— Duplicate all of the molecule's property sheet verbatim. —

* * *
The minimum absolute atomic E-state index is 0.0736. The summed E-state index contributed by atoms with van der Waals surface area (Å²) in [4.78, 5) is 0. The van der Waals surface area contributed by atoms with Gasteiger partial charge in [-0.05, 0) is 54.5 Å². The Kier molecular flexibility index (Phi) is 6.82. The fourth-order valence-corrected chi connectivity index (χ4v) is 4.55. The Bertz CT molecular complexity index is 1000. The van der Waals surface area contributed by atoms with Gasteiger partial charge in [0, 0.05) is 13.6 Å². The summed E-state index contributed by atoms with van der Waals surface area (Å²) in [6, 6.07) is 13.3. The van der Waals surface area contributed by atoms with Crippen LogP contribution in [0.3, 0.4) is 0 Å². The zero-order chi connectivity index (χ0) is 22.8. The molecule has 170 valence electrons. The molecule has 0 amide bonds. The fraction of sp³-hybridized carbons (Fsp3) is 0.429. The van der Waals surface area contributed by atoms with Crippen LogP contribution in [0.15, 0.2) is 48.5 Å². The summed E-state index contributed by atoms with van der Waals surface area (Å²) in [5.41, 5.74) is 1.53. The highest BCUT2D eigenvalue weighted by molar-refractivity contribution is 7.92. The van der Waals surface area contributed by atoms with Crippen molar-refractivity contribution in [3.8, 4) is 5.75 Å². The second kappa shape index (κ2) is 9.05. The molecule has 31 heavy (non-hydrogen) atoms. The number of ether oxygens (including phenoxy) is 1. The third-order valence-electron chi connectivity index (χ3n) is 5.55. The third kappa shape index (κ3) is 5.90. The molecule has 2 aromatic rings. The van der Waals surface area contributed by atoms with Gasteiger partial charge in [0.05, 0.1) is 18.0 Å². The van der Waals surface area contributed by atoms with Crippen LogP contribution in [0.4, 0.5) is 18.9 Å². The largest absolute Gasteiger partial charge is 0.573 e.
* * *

The minimum absolute atomic E-state index is 0.0736. The summed E-state index contributed by atoms with van der Waals surface area (Å²) in [4.78, 5) is 0. The van der Waals surface area contributed by atoms with Gasteiger partial charge in [-0.05, 0) is 54.5 Å². The Kier molecular flexibility index (Phi) is 6.82. The fourth-order valence-corrected chi connectivity index (χ4v) is 4.55. The Bertz CT molecular complexity index is 1000. The van der Waals surface area contributed by atoms with Gasteiger partial charge in [0, 0.05) is 13.6 Å². The summed E-state index contributed by atoms with van der Waals surface area (Å²) in [6, 6.07) is 13.3. The van der Waals surface area contributed by atoms with Crippen LogP contribution in [0.3, 0.4) is 0 Å². The zero-order chi connectivity index (χ0) is 22.8. The molecule has 170 valence electrons. The molecule has 0 amide bonds. The fraction of sp³-hybridized carbons (Fsp3) is 0.429. The van der Waals surface area contributed by atoms with Crippen LogP contribution in [0.15, 0.2) is 48.5 Å². The summed E-state index contributed by atoms with van der Waals surface area (Å²) in [5.41, 5.74) is 1.53. The highest BCUT2D eigenvalue weighted by molar-refractivity contribution is 7.92. The van der Waals surface area contributed by atoms with Crippen molar-refractivity contribution in [3.8, 4) is 5.75 Å². The second kappa shape index (κ2) is 9.05. The molecule has 31 heavy (non-hydrogen) atoms. The number of ether oxygens (including phenoxy) is 1. The third-order valence-electron chi connectivity index (χ3n) is 5.55. The third kappa shape index (κ3) is 5.90. The molecule has 2 aromatic rings. The van der Waals surface area contributed by atoms with Gasteiger partial charge in [0.05, 0.1) is 18.0 Å². The van der Waals surface area contributed by atoms with Crippen LogP contribution in [0.4, 0.5) is 18.9 Å². The largest absolute Gasteiger partial charge is 0.573 e.